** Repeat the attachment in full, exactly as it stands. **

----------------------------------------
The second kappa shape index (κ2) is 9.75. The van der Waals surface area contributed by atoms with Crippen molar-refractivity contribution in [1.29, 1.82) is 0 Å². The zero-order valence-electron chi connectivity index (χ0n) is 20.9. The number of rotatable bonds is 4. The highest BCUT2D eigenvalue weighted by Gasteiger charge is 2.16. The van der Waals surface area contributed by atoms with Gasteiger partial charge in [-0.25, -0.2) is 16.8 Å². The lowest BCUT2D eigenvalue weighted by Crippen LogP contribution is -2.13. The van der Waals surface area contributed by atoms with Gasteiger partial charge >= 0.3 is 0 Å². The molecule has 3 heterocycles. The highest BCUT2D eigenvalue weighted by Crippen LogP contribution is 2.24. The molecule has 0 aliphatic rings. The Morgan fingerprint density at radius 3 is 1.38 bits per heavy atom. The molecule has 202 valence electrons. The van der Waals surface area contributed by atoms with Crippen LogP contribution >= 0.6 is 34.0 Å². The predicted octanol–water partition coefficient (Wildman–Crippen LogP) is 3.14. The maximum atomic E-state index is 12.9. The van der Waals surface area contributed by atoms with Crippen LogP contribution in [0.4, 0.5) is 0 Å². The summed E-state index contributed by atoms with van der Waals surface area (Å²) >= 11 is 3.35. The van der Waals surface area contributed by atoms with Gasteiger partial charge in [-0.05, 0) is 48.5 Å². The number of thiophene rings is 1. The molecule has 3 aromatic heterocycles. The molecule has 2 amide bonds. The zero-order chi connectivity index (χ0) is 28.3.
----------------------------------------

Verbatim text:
The second kappa shape index (κ2) is 9.75. The van der Waals surface area contributed by atoms with Crippen molar-refractivity contribution in [1.29, 1.82) is 0 Å². The zero-order valence-electron chi connectivity index (χ0n) is 20.9. The number of rotatable bonds is 4. The highest BCUT2D eigenvalue weighted by Gasteiger charge is 2.16. The van der Waals surface area contributed by atoms with Gasteiger partial charge in [-0.25, -0.2) is 16.8 Å². The lowest BCUT2D eigenvalue weighted by Crippen LogP contribution is -2.13. The van der Waals surface area contributed by atoms with Gasteiger partial charge >= 0.3 is 0 Å². The molecule has 3 heterocycles. The highest BCUT2D eigenvalue weighted by Crippen LogP contribution is 2.24. The molecule has 0 aliphatic rings. The Morgan fingerprint density at radius 3 is 1.38 bits per heavy atom. The molecule has 202 valence electrons. The van der Waals surface area contributed by atoms with Crippen LogP contribution >= 0.6 is 34.0 Å². The predicted octanol–water partition coefficient (Wildman–Crippen LogP) is 3.14. The maximum atomic E-state index is 12.9. The van der Waals surface area contributed by atoms with Crippen LogP contribution in [0.4, 0.5) is 0 Å². The summed E-state index contributed by atoms with van der Waals surface area (Å²) >= 11 is 3.35. The van der Waals surface area contributed by atoms with Gasteiger partial charge in [-0.05, 0) is 48.5 Å². The number of thiophene rings is 1. The molecule has 3 aromatic heterocycles. The molecule has 2 amide bonds. The zero-order chi connectivity index (χ0) is 28.3.